Skull Bones in Brazil Found Damaged : Experts Sift Dirt From Grave in Search for Mengele Clues
Technical experts sifted through dirt from a six-year-old grave Monday, trying to learn what caused damage to the facial bones and skull of a man thought to be Nazi war criminal Josef Mengele.
Romeu Tuma, chief of the Federal Police in Sao Paulo, said there is a “very remote” possibility that someone may have mutilated the face before burial in 1979. More likely, he said, the damage was caused by erosion in the grave.
The grave at Embu, near Sao Paulo, was exhumed June 6 after an Austrian-born couple told police that the body of Mengele was buried there. The couple admitted harboring Mengele in Brazil until his death by drowning in 1979.
Last week, Brazilian forensic experts examined the skeleton and discovered unusual deterioration in some bones, including the face, Tuma told reporters Monday.
Tuma said that most of the bones were perfect but that some, including facial bones, were in poor condition. Marco Antonio Veronezzi, a federal police officer working on the case, said a small hole was found under the left eye of the skull.
Experts went to the cemetery over the weekend and reopened the now-empty grave, bringing back sacks of dirt to the Sao Paulo Forensic Medical Institute, Tuma said.
“All the dirt was removed, and it is being sifted and washed,” in search of signs that the bones might have suffered unusual erosion in the grave, Tuma said.
Asked how likely it is that the face was intentionally mutilated before burial, in a possible attempt to impede identification, he said: “It is a very remote hypothesis.”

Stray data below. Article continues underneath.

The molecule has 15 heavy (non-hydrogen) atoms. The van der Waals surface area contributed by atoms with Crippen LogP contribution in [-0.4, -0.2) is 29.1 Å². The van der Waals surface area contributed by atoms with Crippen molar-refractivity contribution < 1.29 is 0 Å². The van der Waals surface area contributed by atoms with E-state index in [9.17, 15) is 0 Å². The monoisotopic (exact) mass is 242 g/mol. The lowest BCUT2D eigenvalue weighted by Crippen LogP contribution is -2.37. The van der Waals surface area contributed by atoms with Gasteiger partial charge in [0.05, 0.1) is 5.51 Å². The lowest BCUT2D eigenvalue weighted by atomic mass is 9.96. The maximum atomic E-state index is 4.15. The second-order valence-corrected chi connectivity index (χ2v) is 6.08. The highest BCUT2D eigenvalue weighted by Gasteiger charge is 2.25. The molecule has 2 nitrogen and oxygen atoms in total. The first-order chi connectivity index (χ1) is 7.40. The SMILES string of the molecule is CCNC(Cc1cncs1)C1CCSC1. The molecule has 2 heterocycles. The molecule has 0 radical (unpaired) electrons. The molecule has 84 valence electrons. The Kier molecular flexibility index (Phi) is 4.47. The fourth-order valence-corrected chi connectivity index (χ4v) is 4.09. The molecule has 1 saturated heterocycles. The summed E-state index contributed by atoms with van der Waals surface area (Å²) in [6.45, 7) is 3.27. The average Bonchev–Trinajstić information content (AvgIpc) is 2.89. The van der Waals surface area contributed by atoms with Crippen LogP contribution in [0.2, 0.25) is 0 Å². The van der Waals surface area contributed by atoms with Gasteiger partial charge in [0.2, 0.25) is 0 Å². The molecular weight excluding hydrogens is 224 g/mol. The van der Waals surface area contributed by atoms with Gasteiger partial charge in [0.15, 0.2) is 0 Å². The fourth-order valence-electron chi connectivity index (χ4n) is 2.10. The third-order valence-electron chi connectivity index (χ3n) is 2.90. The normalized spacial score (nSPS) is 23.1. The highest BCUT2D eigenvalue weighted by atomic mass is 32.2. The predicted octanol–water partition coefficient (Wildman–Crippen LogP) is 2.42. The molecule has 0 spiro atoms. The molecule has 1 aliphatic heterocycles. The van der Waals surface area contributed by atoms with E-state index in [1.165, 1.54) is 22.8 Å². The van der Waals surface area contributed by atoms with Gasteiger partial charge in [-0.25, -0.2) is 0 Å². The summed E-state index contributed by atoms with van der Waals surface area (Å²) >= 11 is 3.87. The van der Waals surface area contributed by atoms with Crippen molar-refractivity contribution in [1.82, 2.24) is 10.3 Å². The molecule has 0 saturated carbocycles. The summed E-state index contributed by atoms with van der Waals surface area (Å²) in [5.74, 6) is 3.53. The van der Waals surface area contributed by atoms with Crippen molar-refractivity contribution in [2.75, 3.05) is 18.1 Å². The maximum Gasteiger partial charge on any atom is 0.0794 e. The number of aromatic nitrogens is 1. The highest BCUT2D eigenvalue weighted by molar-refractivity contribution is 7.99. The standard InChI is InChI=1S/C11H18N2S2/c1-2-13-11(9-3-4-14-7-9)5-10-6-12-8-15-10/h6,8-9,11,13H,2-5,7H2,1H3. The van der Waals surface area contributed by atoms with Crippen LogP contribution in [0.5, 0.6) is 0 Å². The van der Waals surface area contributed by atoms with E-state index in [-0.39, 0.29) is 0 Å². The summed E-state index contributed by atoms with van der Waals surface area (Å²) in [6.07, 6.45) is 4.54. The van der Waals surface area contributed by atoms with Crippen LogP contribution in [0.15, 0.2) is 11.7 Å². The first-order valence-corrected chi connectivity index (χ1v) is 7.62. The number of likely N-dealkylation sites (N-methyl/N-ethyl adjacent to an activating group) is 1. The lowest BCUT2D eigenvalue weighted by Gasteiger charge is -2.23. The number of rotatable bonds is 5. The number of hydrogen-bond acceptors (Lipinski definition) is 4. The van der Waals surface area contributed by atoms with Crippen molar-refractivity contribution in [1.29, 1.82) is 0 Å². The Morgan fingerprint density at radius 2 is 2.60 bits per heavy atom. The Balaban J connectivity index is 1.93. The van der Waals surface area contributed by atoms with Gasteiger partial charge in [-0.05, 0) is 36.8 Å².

Tuma also said damage to the face will not hamper efforts to prove whether the exhumed bones are the skeleton of Mengele, a doctor known as the “Angel of Death” for his role in the murder of hundreds of thousands of Jews during World War II at the Nazis’ Auschwitz concentration camp.
Tuma has previously said he is sure that Mengele lived secretly in Brazil under false identities, beginning in the early 1960s.
A Hungarian-born woman, Gitta Stammer, told police that Mengele lived with her family in three rural houses from 1961 until 1975. Police said Monday that they now have other information showing that Mengele moved in with the Stammers in 1962, not 1961, and that Stammer had mistaken the year in her deposition.
Austrian-born Brazilians Liselotte and Wolfram Bossert have told police that Mengele lived alone in a Sao Paulo suburb from 1975 to 1979, when they say he drowned while vacationing with them at an Atlantic beach near Sao Paulo.
Last week, American handwriting experts said the handwriting in letters penned by the man who lived with the Bosserts matched Mengele’s 1938 application to join the SS, Hitler’s elite force. Tuma said police are still looking for fingerprints to match with Mengele’s as further proof.
On Sunday, police discovered a hidden attic in the last home of the man they believe was Mengele. A search turned up a strand of hair, an empty box that had apparently contained vitamins, two unidentified medicine capsules, the label from a hemorrhoid remedy and an eyeglass lens.
Tuma said the hair could be useful in proving that the man identified by the Bosserts as Mengele was the same man whose body was buried in 1979.
Brazilian newspapers Monday published reports that a West German newspaper said it was told by an unidentified Israeli intelligence agent that Mengele is alive in neighboring Paraguay.
Tuma said that Menachem Russek, an Israeli police agent who specializes in World War II criminals, told him that the reports have “no relation to the truth.” Russek is one of a dozen foreign experts in Sao Paulo observing the Mengele investigation.